Anti-human trafficking advocates look to help SC victims

South Carolina News

MURRELLS INLET, S.C. (WBTW) – An anti-human trafficking group from the Wilmington, North Carolina, area is trying to help out on the other side of the Carolina border.

Since 2016, Allysa McKenzie says her group called Stand Against Trafficking USA, also known as StATUSA, has helped more than 200 women in three North Carolina counties escape what she calls a cycle of human trafficking.

“These women who are truly victims/survivors are being treated like criminals and they have no future because they’re not getting the help that they want,” said McKenzie, who’s the founder and executive director of StATUSA. “It needs to be a reformation where we’re building these women up.”

StATUSA educates law enforcement, medical and other professionals about their roles in helping human trafficking victims. McKenzie hosted a training workshop at the Belin Memorial United Methodist Church on Wednesday.

McKenzie says it’s important to intervene as soon as possible, since victims may feel they have no choice but to return to their traffickers. Her first response method helps victims with medical, mental and addiction treatments within the first three months.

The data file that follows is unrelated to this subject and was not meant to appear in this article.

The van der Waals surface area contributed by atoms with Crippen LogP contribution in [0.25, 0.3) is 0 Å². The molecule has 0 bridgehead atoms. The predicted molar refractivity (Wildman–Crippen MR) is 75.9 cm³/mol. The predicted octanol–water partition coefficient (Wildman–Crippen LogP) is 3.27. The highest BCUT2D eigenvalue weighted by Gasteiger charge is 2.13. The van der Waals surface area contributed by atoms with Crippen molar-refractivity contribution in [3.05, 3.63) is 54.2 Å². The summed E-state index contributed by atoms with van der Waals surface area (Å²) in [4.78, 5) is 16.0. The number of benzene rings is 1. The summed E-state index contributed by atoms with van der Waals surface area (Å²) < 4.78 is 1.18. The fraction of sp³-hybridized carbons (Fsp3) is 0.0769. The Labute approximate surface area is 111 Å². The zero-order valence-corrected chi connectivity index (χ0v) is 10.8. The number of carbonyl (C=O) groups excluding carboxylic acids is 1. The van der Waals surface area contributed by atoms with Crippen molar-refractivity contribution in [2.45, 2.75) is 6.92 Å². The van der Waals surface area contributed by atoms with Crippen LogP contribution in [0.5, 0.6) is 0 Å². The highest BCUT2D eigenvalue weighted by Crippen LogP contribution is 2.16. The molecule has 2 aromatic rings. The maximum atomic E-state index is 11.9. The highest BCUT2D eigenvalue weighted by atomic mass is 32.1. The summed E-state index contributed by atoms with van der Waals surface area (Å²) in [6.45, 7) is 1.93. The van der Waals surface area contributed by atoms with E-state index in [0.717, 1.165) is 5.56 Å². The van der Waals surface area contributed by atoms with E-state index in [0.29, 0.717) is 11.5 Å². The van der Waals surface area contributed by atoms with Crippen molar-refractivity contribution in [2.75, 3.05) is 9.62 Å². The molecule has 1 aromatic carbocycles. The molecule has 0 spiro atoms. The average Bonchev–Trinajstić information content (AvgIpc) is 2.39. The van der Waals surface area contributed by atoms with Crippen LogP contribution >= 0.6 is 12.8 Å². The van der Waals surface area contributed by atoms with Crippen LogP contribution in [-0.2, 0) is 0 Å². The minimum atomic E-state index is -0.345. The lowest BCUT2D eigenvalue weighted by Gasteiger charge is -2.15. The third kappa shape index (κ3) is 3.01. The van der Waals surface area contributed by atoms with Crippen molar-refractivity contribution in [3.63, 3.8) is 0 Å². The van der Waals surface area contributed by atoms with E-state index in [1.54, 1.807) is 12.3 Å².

The help doesn’t stop there.

“Then, she would go into a 10-month re-entry program that actually helps her to know how to live a life outside of the bad life,” McKenzie said.

McKenzie says she wants to bring the program to Horry County’s jail. Angela Brown, who’s the victim services director for the Horry County Sheriff’s Office, says she went to the presentation to learn how human trafficking victims can get more help.

Brown says the charges some victims face hurt their chances of getting that help.

“A lot of times they’re charged with prostitution because they don’t give us information that they’re being trafficked because they’re scared of the people that they’re working for,” said Brown.

McKenzie says the best way to stop human trafficking is to help anyone at risk, especially younger people.

“These children are becoming just the next sex trafficking survivors,” she said. “If we don’t stop it now, what is it going to look like?”

According to South Carolina’s 2018 human trafficking report, Horry County was second in the state in reported cases behind Richland County.

You can visit the National Human Trafficking Hotline website if you or someone you know is a victim of human trafficking. You can also call 1-888-373-7888 or text 233733 for help. The Polaris Project also helps victims and advocates fight human trafficking.

You can also find out about resources available in South Carolina by visiting the state human trafficking task force’s website.

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